Residents fetch water from the nearby manhole, because they have no runnng water at Ndengeza RDP section. Picture: Tshifhiwa Mukwevho.
Despite the Department of Water and Sanitation’s status report on dams, which indicated last week that the Limpopo provincial water storage had increased slightly - rising from 59.9% in the previous week to 60.3% last week - residents in places such as the Ndengeza RDP section remain without access to water.
Limpopo Mirror was told that they had been without running water for more than three years now. They travel to the nearest villages where they must buy water from those who have boreholes at their homes. The cost of water ranges from R4 to R5 per 20- or 25-litre bottles or buckets.
Some of them carry their washing in wheelbarrows to do their washing right by the main R578 road, at the mainline valve holes. They have tampered with the valve to gain access to the water via a pipe that they connected to the main pipe’s valve. The temporary connection is tied with an elastic band around it, so that it does not leak.
A resident at the Ndengeza RDP section, Walter Mabunda, said that they had been without water for a full year now. “We fetch water from the main pipe valve system by the main R578 road,” he said. “At first we were afraid that we were doing a wrongful deed and would only sneak out to fetch water there at night. But as time went by, we realised that we were not committing any crime by helping ourselves to a basic right – water.”
In November 2019, Middle Letaba Dam was at a level of 2.8%. Since that time, the dam has not experienced any considerable rise. “Our struggle is real,” said a woman. “We are seven in our household and we need water for use every day. So, you can imagine our strain when we have to fork out bread money for water.”
While some dams in Vhembe District, such as the Mutshedzi, Nandoni and Vondo dams, currently stand at levels well over 100%, the Middle Letaba Dam remains fairly empty. The past week’s good rains caused the level to rise to 4,1% on Monday (1 February) and it should rise more, but this is pitiful in comparison with other dams.
Mopani District Municipality’s spokesperson, Mr Odas Ngobeni, said that the municipality knew that some of the communities around Middle-Letaba did not have access to a consistent supply of water, especially from the bulk supply, for two reasons:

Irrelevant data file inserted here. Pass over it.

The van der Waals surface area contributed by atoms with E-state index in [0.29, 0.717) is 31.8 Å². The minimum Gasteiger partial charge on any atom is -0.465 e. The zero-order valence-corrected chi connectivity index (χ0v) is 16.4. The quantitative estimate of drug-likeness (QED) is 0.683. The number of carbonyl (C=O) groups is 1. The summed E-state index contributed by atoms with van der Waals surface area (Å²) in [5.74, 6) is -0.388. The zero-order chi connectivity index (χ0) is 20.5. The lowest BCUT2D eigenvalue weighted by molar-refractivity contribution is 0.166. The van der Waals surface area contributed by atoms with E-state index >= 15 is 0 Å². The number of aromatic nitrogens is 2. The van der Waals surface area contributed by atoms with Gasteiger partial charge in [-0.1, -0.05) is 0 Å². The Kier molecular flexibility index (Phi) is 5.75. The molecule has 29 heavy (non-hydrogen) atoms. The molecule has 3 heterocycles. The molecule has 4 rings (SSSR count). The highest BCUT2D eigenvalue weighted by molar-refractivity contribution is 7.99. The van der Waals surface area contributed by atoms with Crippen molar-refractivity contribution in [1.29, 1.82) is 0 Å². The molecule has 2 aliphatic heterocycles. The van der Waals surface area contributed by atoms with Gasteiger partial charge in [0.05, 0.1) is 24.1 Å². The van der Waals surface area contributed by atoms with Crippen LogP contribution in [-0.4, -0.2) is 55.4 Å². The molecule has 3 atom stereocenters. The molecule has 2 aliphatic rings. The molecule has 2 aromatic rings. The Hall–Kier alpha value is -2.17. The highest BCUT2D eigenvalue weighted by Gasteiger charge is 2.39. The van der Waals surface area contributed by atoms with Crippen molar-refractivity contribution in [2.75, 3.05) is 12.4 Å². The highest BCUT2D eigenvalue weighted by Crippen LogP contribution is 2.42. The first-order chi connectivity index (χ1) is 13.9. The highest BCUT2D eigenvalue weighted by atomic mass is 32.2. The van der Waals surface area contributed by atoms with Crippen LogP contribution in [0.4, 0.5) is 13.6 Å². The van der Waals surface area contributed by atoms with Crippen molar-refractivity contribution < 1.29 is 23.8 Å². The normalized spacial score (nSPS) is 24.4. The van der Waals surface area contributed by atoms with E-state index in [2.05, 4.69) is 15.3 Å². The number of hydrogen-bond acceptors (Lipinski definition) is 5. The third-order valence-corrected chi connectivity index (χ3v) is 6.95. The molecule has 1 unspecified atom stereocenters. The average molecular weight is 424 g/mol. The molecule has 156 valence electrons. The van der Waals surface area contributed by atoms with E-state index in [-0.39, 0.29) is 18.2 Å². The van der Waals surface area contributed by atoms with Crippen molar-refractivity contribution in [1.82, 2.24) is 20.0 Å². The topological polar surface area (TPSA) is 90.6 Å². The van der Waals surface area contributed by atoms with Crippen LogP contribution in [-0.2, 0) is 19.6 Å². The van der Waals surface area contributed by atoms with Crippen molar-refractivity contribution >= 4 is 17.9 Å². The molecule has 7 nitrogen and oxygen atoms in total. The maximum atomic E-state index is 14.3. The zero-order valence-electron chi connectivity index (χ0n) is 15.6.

“The dam level was only at 0.7% before the recent rains and we [were] advised by the Department of Water and Sanitation to stop abstracting water at the [Middle Letaba] dam,” he said. “We have tried to augment water at the dam with boreholes drilled around the water-treatment works, but the biggest problem remains illegal connections.”
He said that illegal connections would always be a concern for the municipality as long as the infrastructure was tampered with. “We have just concluded public consultations on the water services by-law, and once gazetted, we will be empowered to enforce the by-law,” he added.
Ngobeni said that the local municipality was supplying the Ndengeza RDP section through water tankers. “But we may need to go and drill boreholes for that section, guided by the advice from our technical unit and local structure there,” he said. “There is a reticulation system in that community with household connections. We also have a reservoir there. They are supposed to benefit from the bulk line to Magoro, but unfortunately, because of the low pressure, we are unable to fill the reservoir now.”
The Department of Water and Sanitation’s spokesperson, Sputnik Ratau, said that although the department acknowledged that this week’s slight increase was a positive development, Limpopo residents were urged to continue utilising water cautiously since they were not out of the woods yet.
Date:07 February 2021 - By: Tshifhiwa Mukwevho
Tshifhiwa Given Mukwevho was born in 1984 in Madombidzha village, not far from Louis Trichardt in the Limpopo Province. After submitting articles for roughly a year for Limpopo Mirror's youth supplement, Makoya, he started writing for the main newspaper. He is a prolific writer who published his first book, titled A Traumatic Revenge in 2011. It focusses on life on the street and how to survive amidst poverty. His second book titled The Violent Gestures of Life was published in 2014.